How to (partially) prevent your domain from being spoofed in inbound messages

From time to time, I get customer requests for assistance on stopping phishing messages that spoof the sender’s own organization.  For example, I might get mail from cliff @, sending mail to myself.  As a user, I might be tricked into thinking that since this is an internal message, the message is legitimate.  Furthermore, that email address might be in my address book and therefore once it hits my inbox, supposing that it gets past my spam filter, the message is rendered using the full first name and last name of the actual person with that email address (note: that email address does not actually exist internally).

This is important in phishing campaigns because phishers will attempt to fool users by sending mail internally.  One way to combat this is using SPF records.  If you set up your SPF record with a hard fail (-all), then if anyone tries to send mail to you spoofing you, then the spam filter will look at that and because of the hard fail, will have a much greater chance of assigning the message as spam.

However, more domains on the Internet use soft fails, ~all, as opposed to hard fails.  I’ve even seen some other writers recommend the use of ~all instead of –all because if you don’t remember all the IPs that you send mail as, using hard fails hurt you more than soft fails do.  Conversely, soft fails do less damage and assure better delivery.  Microsoft, in its SenderID wizard, recommends the use of hard fails (in order to combat spoofing) but both arguments have their points.  I usually recommend hard fails if you know all the IPs that send mail as you (and most big organizations don’t know), or don’t have to worry about forwarding mail like Hotmail or Gmail.

Unfortunately, if you use a soft fail, then the spam filter will only use that as a weak input into the spam filter.  The fact is, SPF is designed to assist others in determining if your domain has been spoofed, but it functions better as a whitelisting technology.  But here’s the problem:

  1. You don’t want your domain to be spoofed.
  2. You don’t know all of your IP addresses and don’t want mail from you to be blocked, so you use an SPF soft fail.

This is a contradiction using today’s technologies.  DKIM certainly won’t help you block spoofed mail unless you use ADSP (and even then it’s not great at it), and SPF works better with soft fails.  So what do you do?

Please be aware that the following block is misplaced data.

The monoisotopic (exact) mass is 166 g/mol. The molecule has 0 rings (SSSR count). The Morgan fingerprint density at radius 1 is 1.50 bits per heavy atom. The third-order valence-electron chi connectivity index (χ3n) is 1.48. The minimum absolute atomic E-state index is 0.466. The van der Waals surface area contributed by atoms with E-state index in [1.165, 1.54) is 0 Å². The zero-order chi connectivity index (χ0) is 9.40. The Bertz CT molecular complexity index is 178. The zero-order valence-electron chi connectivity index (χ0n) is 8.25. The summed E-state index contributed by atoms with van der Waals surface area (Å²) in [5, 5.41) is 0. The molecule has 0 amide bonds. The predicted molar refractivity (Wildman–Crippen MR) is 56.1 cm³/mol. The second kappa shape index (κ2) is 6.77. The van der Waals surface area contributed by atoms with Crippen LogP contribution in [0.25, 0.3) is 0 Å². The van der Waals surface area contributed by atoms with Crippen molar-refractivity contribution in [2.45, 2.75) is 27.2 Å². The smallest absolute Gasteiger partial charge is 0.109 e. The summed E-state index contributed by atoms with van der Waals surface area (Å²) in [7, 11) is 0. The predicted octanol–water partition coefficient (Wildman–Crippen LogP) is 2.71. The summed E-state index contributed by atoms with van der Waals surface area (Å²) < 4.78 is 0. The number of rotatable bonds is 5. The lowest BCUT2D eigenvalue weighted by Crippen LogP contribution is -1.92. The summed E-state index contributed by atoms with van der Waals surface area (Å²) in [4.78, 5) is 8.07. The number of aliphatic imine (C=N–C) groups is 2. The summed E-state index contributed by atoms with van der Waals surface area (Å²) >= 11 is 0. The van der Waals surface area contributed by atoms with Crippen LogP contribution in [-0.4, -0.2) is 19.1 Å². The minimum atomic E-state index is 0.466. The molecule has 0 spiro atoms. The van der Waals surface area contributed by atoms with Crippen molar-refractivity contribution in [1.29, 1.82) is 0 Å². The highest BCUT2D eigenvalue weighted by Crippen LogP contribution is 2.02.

What you could do is create a one-off rule for your own domain.  I’m going to get specific to our own service, but you could do the following:

  1. Set up SPF records for your down with SPF soft fails.
  2. Create a rule wherein you look for mail “from” your own domain and soft fails an SPF check.


Using this, outbound mail from one of your 3rd party associates like marketers will most likely make it through others’ filters since they use an SPF soft fail as a lower weight in the filter.  However, if anyone tries to spoof mail to you, the mail will be flagged as spam because it will fail the SPF check and you are blocking anyone who sends mail as you and fails that check.

The trade off here is that there exists a possibility that legitimate mail “from” you (sent by others) to the Internet might get flagged as spam.  However, that same legitimate mail, when sent to you will be flagged as spam.  So, let the buyer beware – if you want to get tighter on security and protect your own organization, you will get some false positives (probably).

Of course, if you are a high risk target, you’re probably prepared to accept that risk and the quality of the content of those messages is not that important anyhow.  If it were a legitimate mail, it would be in your SPF record and pass the check.

This is not foolproof, of course.  However, it is one mechanism that you can implement to stop spammers from taking advantage of you.

Comments (2)
  1. Okay, "if you don’t remember all the IPs that you send mail as" better don't try FAIL.  But maybe medium size organizations limited to one country at least know all their IP blocks, rarely changing static IPs.  If all their 3rd party e-mail service providers (= bulk mailers) already get a PASS somehow, they could still arrange a FAIL for "the rest of the world" (= any IP not belonging to their known blocks).

    Unless employees (or similar) are allowed to use their organizational mail addresses at home (outside of the organization) with whatever they like as e-mail service provider.  But in this scenario your recipe also wouldn't help, and a SOFTFAIL (designed for temporary tests) is actually too hard, a NEUTRAL result would be correct.

  2. Terry Zink says:

    Yes, you could do a neutral… but I still recommend soft fail.  Neutral is nearly useless for others to detect spoofing.  As I said, there are advantages both ways.

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